A Comeback in Wall Street Hiring? – New data from the New York Labor Department have shown a sharp increase in financial industry jobs, with the city adding 6,800 positions from the end of February through May. That’s the largest three-month increase since 2008, and it has understandably attracted a lot of buzz in the econoblogosphere. But my colleague Eric Dash, who covers the banking industry, warns that people may be reading too much into this number, since it is not adjusted for seasonal changes. Eric writes me:The banking industry’s hiring boom may be short-lived. Wall Street typically experience a pickup in hiring during the spring and early summer. Most bankers will not join a new firm until late January or February, when they receive their annual bonus paycheck. The banks, meanwhile, are hesitant to hire in the fall to avoid guaranteeing big year-end bonus payouts along with a forced vacation, known as garden leave.
Op-Ed Columnist – Death by Gadget in Congo – NYTimes – An ugly paradox of the 21st century is that some of our elegant symbols of modernity — smartphones, laptops and digital cameras — are built from minerals that seem to be fueling mass slaughter and rape in Congo. With throngs waiting in lines in the last few days to buy the latest iPhone, I’m thinking: What if we could harness that desperation for new technologies to the desperate need to curb the killing in central Africa? I’ve never reported on a war more barbaric than Congo’s, and it haunts me. In Congo, I’ve seen women who have been mutilated, children who have been forced to eat their parents’ flesh, girls who have been subjected to rapes that destroyed their insides. Warlords finance their predations in part through the sale of mineral ore containing tantalum, tungsten, tin and gold. For example, tantalum from Congo is used to make electrical capacitors that go into phones, computers and gaming devices. Electronics manufacturers have tried to hush all this up. They want you to look at a gadget and think “sleek,” not “blood.”
Exxon, Shell May Consider Possible Bid for BP, JPMorgan Says…Exxon Mobil Corp. and Royal Dutch Shell Plc may consider bidding for BP Plc after the London-based oil company lost more than half of its market value in the wake of the Gulf of Mexico oil spill, JPMorgan Cazenove Ltd. said. Exxon Mobil has the stronger balance sheet and proven ability to integrate a large transaction, according to Fred Lucas, a London-based analyst at JP Morgan. It could make a cash and share offer, valuing BP at 473 pence a share compared with yesterday’s close of 308.25 pence, and including a $50 billion spin-off of BP’s downstream assets, according to JPMorgan. Any potential attempt to buy BP would have to be backed by “ruthless integration,” JPMorgan said. BP has many high quality assets, including deepwater positions and upstream operations, Lucas wrote under a future possible scenario.
Addicted to oil … and to economic growth – While the massive oil spill catastrophe in the Gulf of Mexico is demonstrative of our addiction to oil, it is also the latest example of modern capitalism’s addiction to economic growth. For the last two centuries, Western economic theory has been based on the untenable proposition and requirement that economies must (and can) grow at substantial rates, indefinitely. Especially for the last hundred years or so, abundant and inexpensive fossil fuels have allowed an unprecedented rate of economic growth that has brought Americans and much of the rest of the developed world a previously unimaginable, but unfortunately unsustainable materialistically-based standard of living. By its very nature, an economic system based on constant and inexorable dynamic growth contains the seeds of its own demise. Indeed, capitalism as it is practiced today in America and Europe has become the proverbial anchor that will send us all to the bottom if we can’t find the thoughtfulness and courage to devise a new path forward.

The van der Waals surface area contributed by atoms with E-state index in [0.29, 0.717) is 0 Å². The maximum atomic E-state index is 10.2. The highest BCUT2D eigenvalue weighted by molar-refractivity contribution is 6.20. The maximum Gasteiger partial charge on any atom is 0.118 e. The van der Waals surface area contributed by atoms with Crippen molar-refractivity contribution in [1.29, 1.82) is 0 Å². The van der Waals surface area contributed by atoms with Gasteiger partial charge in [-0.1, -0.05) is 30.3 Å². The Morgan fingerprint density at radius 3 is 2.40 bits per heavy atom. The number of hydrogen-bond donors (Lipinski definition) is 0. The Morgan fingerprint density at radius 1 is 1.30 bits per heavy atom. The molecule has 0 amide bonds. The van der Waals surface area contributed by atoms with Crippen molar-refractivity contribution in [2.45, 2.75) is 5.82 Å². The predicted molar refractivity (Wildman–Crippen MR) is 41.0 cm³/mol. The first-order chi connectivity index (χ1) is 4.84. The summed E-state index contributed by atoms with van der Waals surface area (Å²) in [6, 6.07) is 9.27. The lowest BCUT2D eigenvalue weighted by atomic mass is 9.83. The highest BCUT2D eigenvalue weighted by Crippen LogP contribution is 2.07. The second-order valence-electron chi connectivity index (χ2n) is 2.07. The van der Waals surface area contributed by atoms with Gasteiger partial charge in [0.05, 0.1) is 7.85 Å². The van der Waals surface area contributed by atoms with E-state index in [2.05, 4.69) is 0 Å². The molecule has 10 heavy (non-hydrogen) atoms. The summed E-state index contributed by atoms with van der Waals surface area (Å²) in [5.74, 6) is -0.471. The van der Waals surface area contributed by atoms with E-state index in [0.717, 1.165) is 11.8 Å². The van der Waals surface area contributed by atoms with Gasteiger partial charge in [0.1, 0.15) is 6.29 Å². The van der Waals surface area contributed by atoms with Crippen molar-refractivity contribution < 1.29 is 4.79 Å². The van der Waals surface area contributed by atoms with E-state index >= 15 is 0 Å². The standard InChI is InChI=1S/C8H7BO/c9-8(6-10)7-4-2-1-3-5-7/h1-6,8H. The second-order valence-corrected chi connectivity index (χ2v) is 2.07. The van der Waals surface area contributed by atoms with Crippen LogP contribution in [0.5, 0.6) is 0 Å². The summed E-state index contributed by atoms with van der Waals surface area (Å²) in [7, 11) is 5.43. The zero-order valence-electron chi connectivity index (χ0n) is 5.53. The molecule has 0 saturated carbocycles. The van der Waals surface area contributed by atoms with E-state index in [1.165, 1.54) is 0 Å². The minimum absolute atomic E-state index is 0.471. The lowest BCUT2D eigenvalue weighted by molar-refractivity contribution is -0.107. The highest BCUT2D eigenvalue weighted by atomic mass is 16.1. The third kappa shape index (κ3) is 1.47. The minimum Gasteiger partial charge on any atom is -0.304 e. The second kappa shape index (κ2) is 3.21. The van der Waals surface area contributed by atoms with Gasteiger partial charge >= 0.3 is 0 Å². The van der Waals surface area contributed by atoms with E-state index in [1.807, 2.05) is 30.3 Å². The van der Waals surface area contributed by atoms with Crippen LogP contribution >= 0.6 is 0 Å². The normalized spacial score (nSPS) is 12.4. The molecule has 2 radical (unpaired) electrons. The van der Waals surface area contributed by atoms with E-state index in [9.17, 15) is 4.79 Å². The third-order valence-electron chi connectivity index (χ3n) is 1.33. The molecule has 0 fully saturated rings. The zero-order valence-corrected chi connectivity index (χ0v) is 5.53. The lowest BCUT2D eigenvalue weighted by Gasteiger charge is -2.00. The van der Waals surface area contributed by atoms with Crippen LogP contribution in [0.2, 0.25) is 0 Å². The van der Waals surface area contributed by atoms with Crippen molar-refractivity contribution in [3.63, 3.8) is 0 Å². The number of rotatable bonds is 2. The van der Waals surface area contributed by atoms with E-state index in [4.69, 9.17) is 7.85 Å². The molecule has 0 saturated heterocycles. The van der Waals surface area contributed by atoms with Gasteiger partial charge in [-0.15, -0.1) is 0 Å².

Cantarell Finally Slips Below 500 kbpd – It’s odd that people believe something truly new is possible in the world of global oil discovery. Oil deposits on earth follow a fairly well defined pattern: a handful of giant fields, and a great number of smaller fields. Unsurprisingly, 150 years of oil exploration and discovery has done nothing to upend this distribution. The giant fields were all found earlier in the oil age. Now we are into the latter part of the oil age, when the large fields have peaked and gone into decline, and we spend more capital, more labor, and more energy to extract oil from the smaller fields. A nice example of the pattern is Mexico. They inherited a giant, Cantarell. But now that Cantarell has been in fast decline since its peak in 2004, Mexico is left with a complex of smaller fields called Ku-Maloob-Zaap, and also the very low quality Chicontepec. As you can see from the chart, Cantarell Crude Oil Production 2008 – 2010, Mexico’s single giant finally slipped below 500 thousand barrels per day of production in May, to 499,286 kbpd. It’s still pretty astonishing to reflect that just two years ago, Cantarell was still producing a million barrels per day.